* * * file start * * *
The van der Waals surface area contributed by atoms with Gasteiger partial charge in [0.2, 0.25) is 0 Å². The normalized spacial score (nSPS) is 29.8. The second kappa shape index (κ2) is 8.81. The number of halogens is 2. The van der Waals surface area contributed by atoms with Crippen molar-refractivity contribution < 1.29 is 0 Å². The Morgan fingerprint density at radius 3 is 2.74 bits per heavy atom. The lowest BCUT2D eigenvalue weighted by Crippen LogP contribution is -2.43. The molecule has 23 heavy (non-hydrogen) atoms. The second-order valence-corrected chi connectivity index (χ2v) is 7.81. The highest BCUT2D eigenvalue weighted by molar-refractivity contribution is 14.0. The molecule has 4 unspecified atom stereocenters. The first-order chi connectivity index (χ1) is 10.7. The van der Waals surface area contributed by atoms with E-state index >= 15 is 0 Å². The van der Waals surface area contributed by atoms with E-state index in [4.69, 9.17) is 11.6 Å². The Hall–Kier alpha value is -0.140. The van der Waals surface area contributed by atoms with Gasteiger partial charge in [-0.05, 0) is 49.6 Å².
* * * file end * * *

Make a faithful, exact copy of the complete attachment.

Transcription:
The van der Waals surface area contributed by atoms with Gasteiger partial charge in [0.2, 0.25) is 0 Å². The normalized spacial score (nSPS) is 29.8. The second kappa shape index (κ2) is 8.81. The number of halogens is 2. The van der Waals surface area contributed by atoms with Crippen molar-refractivity contribution < 1.29 is 0 Å². The Morgan fingerprint density at radius 3 is 2.74 bits per heavy atom. The lowest BCUT2D eigenvalue weighted by Crippen LogP contribution is -2.43. The molecule has 23 heavy (non-hydrogen) atoms. The second-order valence-corrected chi connectivity index (χ2v) is 7.81. The highest BCUT2D eigenvalue weighted by molar-refractivity contribution is 14.0. The molecule has 4 unspecified atom stereocenters. The first-order chi connectivity index (χ1) is 10.7. The van der Waals surface area contributed by atoms with E-state index >= 15 is 0 Å². The van der Waals surface area contributed by atoms with E-state index in [4.69, 9.17) is 11.6 Å². The Hall–Kier alpha value is -0.140. The van der Waals surface area contributed by atoms with Gasteiger partial charge in [-0.05, 0) is 49.6 Å².